George Steinbrenner died this morning after a massive heart attack. The longtime Yankees owner had been in declining health in recent years.
Steinbrenner, of course, was a Cleveland native, having grown up in Bay Village and worked at Kinsman Marine Transit, a Cleveland shipping company owned by his family. My favorite tidbit about Steinbrenner and Bay Village is that his father made him wear a jacket and a tie to school every day during high school.
The Boss also came close to owning the Cleveland Indians back in the 1970's, a fact that still drives Tribe fans nuts to this day. What could have been, what might have been...
A recent New York Times account of a Steinbrenner biography shows just how close — a matter of hours, really — he came to buying the Cleveland Indians:
In his new biography, “Steinbrenner: The Last Lion of Baseball” (Harper), Bill Madden recounts that on Dec. 6, 1971, Steinbrenner’s ownership group struck a handshake agreement to purchase the Indians for $8.6 million from Jimmy Stouffer, a classmate from Culver Military Academy in Indiana. A news conference to announce the deal was scheduled that night at Steinbrenner’s American Shipbuilding office, but at 5 p.m., Stouffer’s father, Vernon, called Steinbrenner and killed the deal.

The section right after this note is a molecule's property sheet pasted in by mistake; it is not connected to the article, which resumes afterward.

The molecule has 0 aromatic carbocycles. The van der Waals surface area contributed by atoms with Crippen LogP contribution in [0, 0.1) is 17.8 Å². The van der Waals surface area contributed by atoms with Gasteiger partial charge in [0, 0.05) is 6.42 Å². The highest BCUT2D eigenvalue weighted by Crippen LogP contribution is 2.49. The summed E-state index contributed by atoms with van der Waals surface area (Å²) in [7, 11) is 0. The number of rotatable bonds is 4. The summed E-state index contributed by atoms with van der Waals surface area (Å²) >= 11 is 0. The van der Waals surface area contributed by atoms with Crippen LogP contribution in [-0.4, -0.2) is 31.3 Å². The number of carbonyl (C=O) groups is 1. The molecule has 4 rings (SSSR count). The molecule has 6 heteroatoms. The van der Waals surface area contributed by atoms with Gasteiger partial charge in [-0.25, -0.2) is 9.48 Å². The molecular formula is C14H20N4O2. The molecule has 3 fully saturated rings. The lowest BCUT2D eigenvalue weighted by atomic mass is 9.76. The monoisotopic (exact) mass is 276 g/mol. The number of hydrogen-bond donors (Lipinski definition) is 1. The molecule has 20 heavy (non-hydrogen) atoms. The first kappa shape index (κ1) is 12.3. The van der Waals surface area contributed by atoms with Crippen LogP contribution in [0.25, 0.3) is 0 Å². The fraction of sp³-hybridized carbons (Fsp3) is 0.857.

“You and your friends are trying to steal my team,” Madden quotes Vernon Stouffer saying. “You’ve already leaked the sale price to the press. I know I can get at least $10 million for it. So forget about it. I won’t be pressured. I’m not selling to you.”
That wasn't the only tie Steinbrenner had to Cleveland sports though. The Boss did own a pro basketball team here, the Cleveland Pipers of ABL, a team which actually won a championship. Cool History of Cleveland has the details:
The team won the league title in its only year in the ABL which was the 1961-62 season. The team was coached by the legendary John McLendon, the first African-American head coach of a professional team and who started a massive lineage of other African-American coaches. The very humble, but visionary, Coach McLendon and Mr. Steinbrenner never saw eye to eye (although this is not surprising from Steinbrenner). The team was one of the first racially integrated professional teams and employed a fast-break offense well before those famous Laker’s teams of the early 1980’s.
In 1962, the Cleveland Pipers petitioned to be a part of the National Basketball Association (“NBA”) and the move was approved by the owners of the NBA who wanted the $400,000 expansion fee Cleveland and the Steinbrenner’s would pay. But the ABL sued to keep Cleveland and won and Steinbrenner in his typical fit of rage simply closed the team. But it is important to note the key role the Cleveland Pipers played in integrating professional basketball and that the team was, in fact, the first professional basketball team in Cleveland.